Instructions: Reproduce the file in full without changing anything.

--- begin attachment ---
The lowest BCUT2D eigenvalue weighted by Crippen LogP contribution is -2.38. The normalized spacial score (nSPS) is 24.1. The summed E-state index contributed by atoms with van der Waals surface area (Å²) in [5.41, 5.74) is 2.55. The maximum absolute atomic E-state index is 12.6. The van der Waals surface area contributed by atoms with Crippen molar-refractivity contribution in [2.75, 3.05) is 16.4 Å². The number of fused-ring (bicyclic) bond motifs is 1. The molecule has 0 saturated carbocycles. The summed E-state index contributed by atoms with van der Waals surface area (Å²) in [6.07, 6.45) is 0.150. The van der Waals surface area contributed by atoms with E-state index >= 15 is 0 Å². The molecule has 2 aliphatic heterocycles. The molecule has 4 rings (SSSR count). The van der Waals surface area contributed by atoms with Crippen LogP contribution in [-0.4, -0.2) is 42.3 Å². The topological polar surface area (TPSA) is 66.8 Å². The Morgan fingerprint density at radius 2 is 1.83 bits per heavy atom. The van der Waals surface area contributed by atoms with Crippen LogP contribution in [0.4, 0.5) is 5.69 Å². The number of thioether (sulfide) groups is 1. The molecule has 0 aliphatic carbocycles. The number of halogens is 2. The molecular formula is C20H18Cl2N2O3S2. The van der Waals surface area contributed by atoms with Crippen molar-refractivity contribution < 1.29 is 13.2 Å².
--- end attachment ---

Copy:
The lowest BCUT2D eigenvalue weighted by Crippen LogP contribution is -2.38. The normalized spacial score (nSPS) is 24.1. The summed E-state index contributed by atoms with van der Waals surface area (Å²) in [5.41, 5.74) is 2.55. The maximum absolute atomic E-state index is 12.6. The van der Waals surface area contributed by atoms with Crippen molar-refractivity contribution in [2.75, 3.05) is 16.4 Å². The number of fused-ring (bicyclic) bond motifs is 1. The molecule has 0 saturated carbocycles. The summed E-state index contributed by atoms with van der Waals surface area (Å²) in [6.07, 6.45) is 0.150. The van der Waals surface area contributed by atoms with E-state index >= 15 is 0 Å². The molecule has 2 aliphatic heterocycles. The molecule has 4 rings (SSSR count). The van der Waals surface area contributed by atoms with Crippen LogP contribution in [-0.4, -0.2) is 42.3 Å². The topological polar surface area (TPSA) is 66.8 Å². The Morgan fingerprint density at radius 2 is 1.83 bits per heavy atom. The van der Waals surface area contributed by atoms with Crippen LogP contribution in [0.4, 0.5) is 5.69 Å². The number of thioether (sulfide) groups is 1. The molecule has 0 aliphatic carbocycles. The number of halogens is 2. The molecular formula is C20H18Cl2N2O3S2. The van der Waals surface area contributed by atoms with Crippen molar-refractivity contribution < 1.29 is 13.2 Å².